“Every country is going to be looking for new sources of tax revenue, and legalizing cannabis is a huge way of doing that, because it will be taxed very high,” says Cymerman.
Cymerman, whose company networks between Israeli tech innovators and players in the North American cannabis industry to develop go-to-market strategies, predicts that medical marijuana patients will continue to receive their cannabis at pharmacies even after legalization goes into effect in Israel. But she expects that adult recreational users will buy their marijuana at legal dispensaries or Amsterdam-style coffee shops, and she already knows of professional colleagues who are taking steps to lay the groundwork for such businesses when the day comes.
Cymerman says that two years ago Israel “had an amazing opportunity to be one of the leading suppliers of cannabis grown in the Mediterranean basin,” but the country dragged its feet, allowing other countries such as Spain, Malta and Portugal to fill the vacuum. And now, Israel is today the world’s largest importer of cannabis, and the product produced in the country is of lower quality than the cannabis produced in legal markets in North America or Europe.
But while the government may have sandbagged Israel’s legal cannabis industry with red tape, the illegal cannabis market in Israel has thrived in a major way.
“The question is can legal cannabis companies compete with the black market, and the only way they can is through price and ease and availability of use,” Cymerman says, adding that with thousands of online encrypted cannabis markets, the infrastructure and client base is already there in Israel – it just isn’t legal.
“There are so many black market avenues in Israel that are incredibly organized. They have thousands of users; it’s all on WhatsApp. The ordering is done on a safe online form, and curbside delivery is available three times a day across the country. It’s all there, so legalizing it should cause these organizations to come to the forefront and set themselves up so they can be legitimate businesses.”
But no matter what steps the government and the regulators take to destroy the black market, the streets will still have their say about things.
“The legal market can’t compete with the free [illegal] market,” says “Israel,” the CEO of “The Mahteret” (the underground), a members-only illegal marijuana delivery service which may be the largest of its type in the country.
“Israel,” whose group boasts more than 15,000 members, says that the black market can provide more options at better prices, and is not going anywhere even with legalization. This is a reality that would be familiar to people living in legal cannabis markets like California or Canada, where legalization has failed to put a serious dent in the underground cannabis trade that has had about a century or so head start on the legal market.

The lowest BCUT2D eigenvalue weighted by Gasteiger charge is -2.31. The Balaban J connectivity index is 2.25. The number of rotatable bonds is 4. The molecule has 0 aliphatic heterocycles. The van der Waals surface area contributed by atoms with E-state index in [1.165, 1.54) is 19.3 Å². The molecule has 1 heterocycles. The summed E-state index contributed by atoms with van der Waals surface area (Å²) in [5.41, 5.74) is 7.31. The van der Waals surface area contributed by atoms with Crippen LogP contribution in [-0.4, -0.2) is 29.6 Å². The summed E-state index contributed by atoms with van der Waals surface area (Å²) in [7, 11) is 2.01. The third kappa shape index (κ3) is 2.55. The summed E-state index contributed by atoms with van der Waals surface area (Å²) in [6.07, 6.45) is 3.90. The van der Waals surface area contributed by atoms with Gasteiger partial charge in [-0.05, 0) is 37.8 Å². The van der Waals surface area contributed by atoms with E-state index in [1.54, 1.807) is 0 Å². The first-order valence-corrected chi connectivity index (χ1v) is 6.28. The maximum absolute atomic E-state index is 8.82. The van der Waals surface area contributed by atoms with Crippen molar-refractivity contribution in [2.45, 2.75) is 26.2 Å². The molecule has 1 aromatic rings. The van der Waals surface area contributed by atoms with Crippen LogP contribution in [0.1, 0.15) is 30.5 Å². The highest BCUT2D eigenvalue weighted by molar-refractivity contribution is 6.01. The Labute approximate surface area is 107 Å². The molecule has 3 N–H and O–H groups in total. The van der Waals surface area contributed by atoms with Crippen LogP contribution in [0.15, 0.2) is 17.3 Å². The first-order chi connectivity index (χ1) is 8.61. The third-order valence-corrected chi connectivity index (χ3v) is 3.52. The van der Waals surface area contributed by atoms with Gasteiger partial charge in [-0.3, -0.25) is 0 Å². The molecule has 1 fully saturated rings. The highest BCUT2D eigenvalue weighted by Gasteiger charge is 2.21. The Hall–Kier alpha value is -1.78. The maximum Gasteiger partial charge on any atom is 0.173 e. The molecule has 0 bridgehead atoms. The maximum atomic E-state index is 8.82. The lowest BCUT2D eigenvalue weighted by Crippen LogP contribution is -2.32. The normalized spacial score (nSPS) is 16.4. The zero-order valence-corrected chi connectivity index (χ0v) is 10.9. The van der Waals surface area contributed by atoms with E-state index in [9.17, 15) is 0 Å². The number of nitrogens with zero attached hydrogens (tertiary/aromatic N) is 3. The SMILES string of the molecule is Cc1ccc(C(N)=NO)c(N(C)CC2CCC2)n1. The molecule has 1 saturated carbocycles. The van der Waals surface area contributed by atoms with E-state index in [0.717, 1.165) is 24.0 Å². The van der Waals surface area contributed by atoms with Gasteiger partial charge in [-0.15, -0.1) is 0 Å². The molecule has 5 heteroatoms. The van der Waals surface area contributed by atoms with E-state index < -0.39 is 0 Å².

Israel “is a country of stoners; everyone from professors to doctors to students, parents and grandparents, people from every sector of society and all ages, smoke. To us, cannabis is the national plant of the country,” says “Israel,” positing that when legalization does happen in Israel, it will be freer and more expansive than what’s on the books in the Netherlands or legal adult-use cannabis states in the US like Colorado or California.
But the real game changer, according to “Israel,” would be legal home cultivation, which is not allowed under the current draft law on legalization.
“The moment that growing weed is no longer a crime, the free market will be 50% cheaper than the legal market because you won’t have the risk,” says “Israel.”
He adds that running such a high-risk enterprise has very high overhead, and if The Mahteret sells a gram of cannabis for NIS 80, it can expect to make maybe NIS 8 profit after all the expenses are factored in. And while a 10% profit margin would be great in food service or hospitality, it can seem pretty slim if you’re punching a clock at a job that could see you do time in a state prison.
When asked if he expects Israel’s illegal weed dealers to try to go legit once legalization is passed, “Israel” is quick to note that the marijuana business is not one for sweeping generalizations.
“The black market in Israel is not homogeneous; there isn’t a single profile for a telegram weed dealer. Some are actual criminals making easy money, some are people who do it for the love of it. But the black market isn’t going anywhere, even if they legalize it right now.”
But like others, he is certain in his optimism and confident that even if the wheels seem to be falling off almost everything else in pandemic-era Israel, cannabis legalization is coming.
“I don’t think legalization will happen really soon – we can’t even get to where we have a functioning government – but it will happen, for sure.”
The author is the senior writer for The Cannigma, a website that covers cannabis from a scientific perspective.